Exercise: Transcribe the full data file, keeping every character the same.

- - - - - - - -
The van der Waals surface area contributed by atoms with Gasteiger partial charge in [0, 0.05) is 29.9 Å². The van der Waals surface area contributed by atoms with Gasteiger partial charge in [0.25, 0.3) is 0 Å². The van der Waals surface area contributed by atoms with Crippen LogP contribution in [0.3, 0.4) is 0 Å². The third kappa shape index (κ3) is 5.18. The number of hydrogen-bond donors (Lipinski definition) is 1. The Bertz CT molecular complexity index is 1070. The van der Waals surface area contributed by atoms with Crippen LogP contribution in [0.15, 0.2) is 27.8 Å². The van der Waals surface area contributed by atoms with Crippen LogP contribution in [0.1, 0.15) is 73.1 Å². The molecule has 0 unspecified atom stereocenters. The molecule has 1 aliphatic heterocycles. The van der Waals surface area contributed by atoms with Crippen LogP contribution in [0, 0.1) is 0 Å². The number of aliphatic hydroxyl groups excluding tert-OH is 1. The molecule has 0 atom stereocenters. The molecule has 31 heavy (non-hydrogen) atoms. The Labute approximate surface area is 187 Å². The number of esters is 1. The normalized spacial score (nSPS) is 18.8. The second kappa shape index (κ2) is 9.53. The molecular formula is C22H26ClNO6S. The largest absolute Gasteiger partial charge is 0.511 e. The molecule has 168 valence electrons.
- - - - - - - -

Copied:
The van der Waals surface area contributed by atoms with Gasteiger partial charge in [0, 0.05) is 29.9 Å². The van der Waals surface area contributed by atoms with Gasteiger partial charge in [0.25, 0.3) is 0 Å². The van der Waals surface area contributed by atoms with Crippen LogP contribution in [0.3, 0.4) is 0 Å². The third kappa shape index (κ3) is 5.18. The number of hydrogen-bond donors (Lipinski definition) is 1. The Bertz CT molecular complexity index is 1070. The van der Waals surface area contributed by atoms with Crippen LogP contribution in [0.15, 0.2) is 27.8 Å². The van der Waals surface area contributed by atoms with Crippen LogP contribution in [0.1, 0.15) is 73.1 Å². The molecule has 0 unspecified atom stereocenters. The molecule has 1 aliphatic heterocycles. The van der Waals surface area contributed by atoms with Crippen LogP contribution in [0, 0.1) is 0 Å². The number of aliphatic hydroxyl groups excluding tert-OH is 1. The molecule has 0 atom stereocenters. The molecule has 31 heavy (non-hydrogen) atoms. The Labute approximate surface area is 187 Å². The number of esters is 1. The normalized spacial score (nSPS) is 18.8. The second kappa shape index (κ2) is 9.53. The molecular formula is C22H26ClNO6S. The largest absolute Gasteiger partial charge is 0.511 e. The molecule has 168 valence electrons.